How data fuels banking’s digital transformation

Data is the crude oil of the digital economy. When refined with predictive analytics and modelling techniques, data can power personalised offers that boost customer loyalty, create upsell and cross-sell opportunities, and generate greater share of wallet.

Digital is reconfiguring the world. From the advent of the commercial internet on, technological advances have made our day-to-day lives more virtual and global.

Smart, always-connected devices and anytime-anywhere interactions are now a given, particularly among Millennials, who expect such conveniences in their banking and financial services relationships.

Data underpins digital’s disruptive promise. Combined with predictive analytics, hardware and connectivity, data opens the door to breakthrough insights through code halo thinking, which uses the digital persona of customers to develop new offerings, guide them to relevant and enabling information, improve service and anticipate future customer needs.

An example is JPMorgan Chase & Co, which analysed 12.4 billion debit and credit card transactions to explore factors shaping the growth of local consumer commerce.

The research revealed a dramatic slowdown in the growth of consumer everyday spending from 2014 to 2015, a valuable insight for shaping financial services strategies and offerings.

Companies large and small can gain distinct advantage by using analytics to look at the same data as their competitors do, in order to uncover new patterns and insights.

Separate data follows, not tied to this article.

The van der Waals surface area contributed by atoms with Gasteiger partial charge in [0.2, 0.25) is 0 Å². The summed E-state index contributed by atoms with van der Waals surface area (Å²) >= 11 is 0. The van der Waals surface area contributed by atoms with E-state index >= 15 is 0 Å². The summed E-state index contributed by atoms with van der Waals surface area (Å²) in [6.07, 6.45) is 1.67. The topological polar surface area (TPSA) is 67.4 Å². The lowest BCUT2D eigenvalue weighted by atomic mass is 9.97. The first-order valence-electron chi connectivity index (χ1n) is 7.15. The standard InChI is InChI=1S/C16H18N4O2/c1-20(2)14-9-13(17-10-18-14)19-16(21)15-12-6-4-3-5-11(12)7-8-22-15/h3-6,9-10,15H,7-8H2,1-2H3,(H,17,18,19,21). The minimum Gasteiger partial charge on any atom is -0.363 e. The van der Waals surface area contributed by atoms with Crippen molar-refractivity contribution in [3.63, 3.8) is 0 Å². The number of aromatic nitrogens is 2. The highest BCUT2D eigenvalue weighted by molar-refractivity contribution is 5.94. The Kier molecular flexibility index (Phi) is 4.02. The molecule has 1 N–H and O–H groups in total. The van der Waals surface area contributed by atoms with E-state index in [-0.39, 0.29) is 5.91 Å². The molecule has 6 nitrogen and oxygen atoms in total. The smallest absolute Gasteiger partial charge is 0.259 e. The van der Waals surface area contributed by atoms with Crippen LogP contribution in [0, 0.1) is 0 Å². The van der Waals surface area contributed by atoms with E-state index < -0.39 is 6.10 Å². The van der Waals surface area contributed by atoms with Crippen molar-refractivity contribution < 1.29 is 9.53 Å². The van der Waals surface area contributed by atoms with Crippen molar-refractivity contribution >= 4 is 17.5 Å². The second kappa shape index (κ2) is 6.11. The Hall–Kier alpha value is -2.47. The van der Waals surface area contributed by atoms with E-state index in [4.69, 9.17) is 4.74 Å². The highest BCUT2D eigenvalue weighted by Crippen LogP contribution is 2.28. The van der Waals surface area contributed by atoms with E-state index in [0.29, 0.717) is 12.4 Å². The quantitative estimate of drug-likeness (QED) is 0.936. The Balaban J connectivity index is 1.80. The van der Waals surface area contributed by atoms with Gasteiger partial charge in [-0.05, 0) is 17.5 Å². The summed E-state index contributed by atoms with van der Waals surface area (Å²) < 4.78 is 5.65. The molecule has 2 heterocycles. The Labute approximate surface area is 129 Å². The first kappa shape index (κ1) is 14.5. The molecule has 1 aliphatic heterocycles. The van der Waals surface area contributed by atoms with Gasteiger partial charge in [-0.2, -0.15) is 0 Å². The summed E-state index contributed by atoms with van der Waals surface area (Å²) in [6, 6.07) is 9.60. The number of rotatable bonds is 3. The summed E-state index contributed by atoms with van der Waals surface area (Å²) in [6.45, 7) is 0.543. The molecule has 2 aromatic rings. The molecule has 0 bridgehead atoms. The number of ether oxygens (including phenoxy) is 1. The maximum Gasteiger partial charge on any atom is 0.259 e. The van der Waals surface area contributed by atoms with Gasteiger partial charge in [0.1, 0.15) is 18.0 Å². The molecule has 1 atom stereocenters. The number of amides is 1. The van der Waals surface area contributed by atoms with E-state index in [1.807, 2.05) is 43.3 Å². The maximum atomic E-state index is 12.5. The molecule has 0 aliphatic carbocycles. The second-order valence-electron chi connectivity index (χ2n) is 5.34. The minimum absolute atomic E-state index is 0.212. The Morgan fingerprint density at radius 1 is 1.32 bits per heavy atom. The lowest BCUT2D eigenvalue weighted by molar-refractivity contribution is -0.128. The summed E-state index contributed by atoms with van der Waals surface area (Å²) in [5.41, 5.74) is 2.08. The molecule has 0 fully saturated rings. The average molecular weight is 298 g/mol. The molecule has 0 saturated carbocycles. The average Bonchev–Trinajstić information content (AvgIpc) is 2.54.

They can then develop differentiating business propositions that lead to disruptive products and services. Consumers can also get into the insights game by selling their anonymous data through Datacoup, which analyses it and provides the insights to companies.

The power of data

Data provides not only customer intelligence but also insights into the workforce. Credit Suisse Group is among the companies that are analysing factors such as job tenure, performance reviews and communication patterns to identify employees with a high likelihood of leaving for another job.

Across industries, organisations have always collected and stored data on customers, suppliers, products and services.

Today, traditional enterprise and market data is being combined with big data (i.e. interactional data) and third-party supplied data that, for example, adds demographic and geospatial inputs.

In addition, an emerging trend is the push for ‘fast’ data – making the most pertinent information available in real time at the point of engagement or interaction.

Using smart algorithms, analytical tools and frameworks, businesses can uncover insights from these disparate data sources, providing the basis for action.

When a large global bank built a ‘propensity to save’ model to predict customer interest in savings products and increase cross-selling, the model pilot produced a tenfold increase in branch sales and 200 per cent growth in conversion rate over a two-month period.

Uncovering the meaning in data patterns sets the stage for conducting predictive analytics. The capability to influence behaviour in a way that it becomes predictable or anticipates something before it happens can inform the development and configuration of products and services.

Like Facebook and Google, financial institutions can create constructs that tap the imagination of millions of people, leveraging the power of information, algorithms and technologies to create contextualised and personalised experiences.

Data can help point the way to decisions and actions in various situations, such as pitching a certain product to a customer at a certain time in a certain situation.

Financial services: a case study